Sixth, it’s not possible to be at peace with all people (Romans 12:7). As Christians we feel that we are required to fix every broken relationship and live in harmony with all of our brothers and sisters. Unfortunately, some relationships just will not work out. It is okay to leave them behind and go on with others.
Finally, you know that you have forgiven them when you don't want to hurt them anymore.
4. Comfort heals hurts.
We don’t know much about how to bring comfort in American society.
Jesus said, “Blessed are they who mourn for they shall be comforted.”
Your 14-year-old daughter is mercilessly teased on the school bus and comes weeping in the front door. You say to your child, “What did you do to cause them to treat you like that?”
I hope that’s not what you say.
What she needed was comfort. What she got was condemnation.
Comfort is weeping with those who weep: “I am so sorry. I know this really hurts!”
Let me give you some thoughts on what comfort sounds like:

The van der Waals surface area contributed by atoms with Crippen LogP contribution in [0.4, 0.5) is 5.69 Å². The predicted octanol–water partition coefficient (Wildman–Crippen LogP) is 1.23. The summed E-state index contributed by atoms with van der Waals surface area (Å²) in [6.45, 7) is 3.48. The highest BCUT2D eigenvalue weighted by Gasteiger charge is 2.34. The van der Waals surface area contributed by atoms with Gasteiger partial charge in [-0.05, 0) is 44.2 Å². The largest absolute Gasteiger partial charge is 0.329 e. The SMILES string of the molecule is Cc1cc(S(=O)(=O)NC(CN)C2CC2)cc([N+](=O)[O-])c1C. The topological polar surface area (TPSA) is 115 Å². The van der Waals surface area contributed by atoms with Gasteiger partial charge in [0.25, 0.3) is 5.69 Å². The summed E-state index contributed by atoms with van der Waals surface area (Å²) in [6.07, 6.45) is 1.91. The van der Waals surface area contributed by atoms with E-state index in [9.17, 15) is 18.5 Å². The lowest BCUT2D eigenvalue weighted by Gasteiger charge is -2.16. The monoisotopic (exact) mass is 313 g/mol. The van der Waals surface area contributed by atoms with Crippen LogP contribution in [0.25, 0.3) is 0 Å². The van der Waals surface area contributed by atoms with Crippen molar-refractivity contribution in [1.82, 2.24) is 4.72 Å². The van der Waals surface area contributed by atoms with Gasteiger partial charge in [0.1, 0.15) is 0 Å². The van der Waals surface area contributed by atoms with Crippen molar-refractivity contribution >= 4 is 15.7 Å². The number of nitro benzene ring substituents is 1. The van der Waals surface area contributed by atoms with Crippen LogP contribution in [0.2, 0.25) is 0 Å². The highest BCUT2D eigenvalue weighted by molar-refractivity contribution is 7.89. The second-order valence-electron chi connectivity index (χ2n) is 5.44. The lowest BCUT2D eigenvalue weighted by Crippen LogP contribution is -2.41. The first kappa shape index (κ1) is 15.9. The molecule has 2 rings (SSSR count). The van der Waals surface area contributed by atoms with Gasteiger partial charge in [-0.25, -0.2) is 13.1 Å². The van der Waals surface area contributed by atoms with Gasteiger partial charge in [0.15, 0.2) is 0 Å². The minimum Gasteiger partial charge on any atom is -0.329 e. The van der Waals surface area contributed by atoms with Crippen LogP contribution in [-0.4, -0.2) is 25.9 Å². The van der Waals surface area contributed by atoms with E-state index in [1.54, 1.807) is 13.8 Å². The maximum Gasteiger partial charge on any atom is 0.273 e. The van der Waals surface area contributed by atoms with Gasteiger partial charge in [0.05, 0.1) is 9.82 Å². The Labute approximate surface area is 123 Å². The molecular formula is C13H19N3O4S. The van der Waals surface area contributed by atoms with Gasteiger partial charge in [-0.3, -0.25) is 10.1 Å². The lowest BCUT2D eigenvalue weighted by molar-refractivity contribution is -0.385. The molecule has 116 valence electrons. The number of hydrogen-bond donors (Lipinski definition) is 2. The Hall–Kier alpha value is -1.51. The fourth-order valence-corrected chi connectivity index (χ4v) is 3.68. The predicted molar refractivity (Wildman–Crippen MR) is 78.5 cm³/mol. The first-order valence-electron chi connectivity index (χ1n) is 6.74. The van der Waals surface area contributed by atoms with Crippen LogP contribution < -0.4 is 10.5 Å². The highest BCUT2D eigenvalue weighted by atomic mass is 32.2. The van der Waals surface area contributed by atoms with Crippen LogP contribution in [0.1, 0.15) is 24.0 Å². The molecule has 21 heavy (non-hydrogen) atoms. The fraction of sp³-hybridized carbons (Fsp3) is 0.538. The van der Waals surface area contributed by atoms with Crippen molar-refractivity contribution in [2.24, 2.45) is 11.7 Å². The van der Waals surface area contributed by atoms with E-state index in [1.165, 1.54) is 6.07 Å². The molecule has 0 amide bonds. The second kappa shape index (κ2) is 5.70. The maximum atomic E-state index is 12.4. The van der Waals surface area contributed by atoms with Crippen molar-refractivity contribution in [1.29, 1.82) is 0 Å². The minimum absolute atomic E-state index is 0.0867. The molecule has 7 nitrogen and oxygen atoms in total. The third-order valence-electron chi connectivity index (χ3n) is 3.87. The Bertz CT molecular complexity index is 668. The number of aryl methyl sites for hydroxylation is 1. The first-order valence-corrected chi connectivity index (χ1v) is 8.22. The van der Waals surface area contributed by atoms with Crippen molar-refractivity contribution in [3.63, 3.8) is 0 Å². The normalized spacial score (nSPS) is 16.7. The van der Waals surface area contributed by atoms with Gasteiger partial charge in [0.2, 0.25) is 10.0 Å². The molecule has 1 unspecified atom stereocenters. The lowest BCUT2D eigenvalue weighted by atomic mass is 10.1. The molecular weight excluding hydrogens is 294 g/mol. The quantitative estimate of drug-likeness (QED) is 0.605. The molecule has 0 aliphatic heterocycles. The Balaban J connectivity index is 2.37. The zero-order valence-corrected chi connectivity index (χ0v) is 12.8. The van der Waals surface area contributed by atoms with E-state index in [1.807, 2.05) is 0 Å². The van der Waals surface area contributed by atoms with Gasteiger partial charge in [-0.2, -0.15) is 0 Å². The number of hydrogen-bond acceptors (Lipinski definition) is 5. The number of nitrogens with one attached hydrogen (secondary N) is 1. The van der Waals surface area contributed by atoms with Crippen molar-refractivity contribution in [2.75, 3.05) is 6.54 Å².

- “I have a great pain and sadness that you were hurt by...”
- “I feel compassion for you because I love you...”
- “My heart is filled with sorrow because of what has happened to you...”
Comfort is filled with feeling words. It brings love, acceptance, security, approval, respect and understanding.
There is a time for encouragement, reasoning and figuring out how to fix it, but we don’t start there. Those things come later. Comfort is what heals the hurt.
5. Love loves the unlovable and never stops loving.
I was shaken by a small news item about a 14-year-old boy who took his own life because, as he wrote in his suicide note, “No one seems to care.”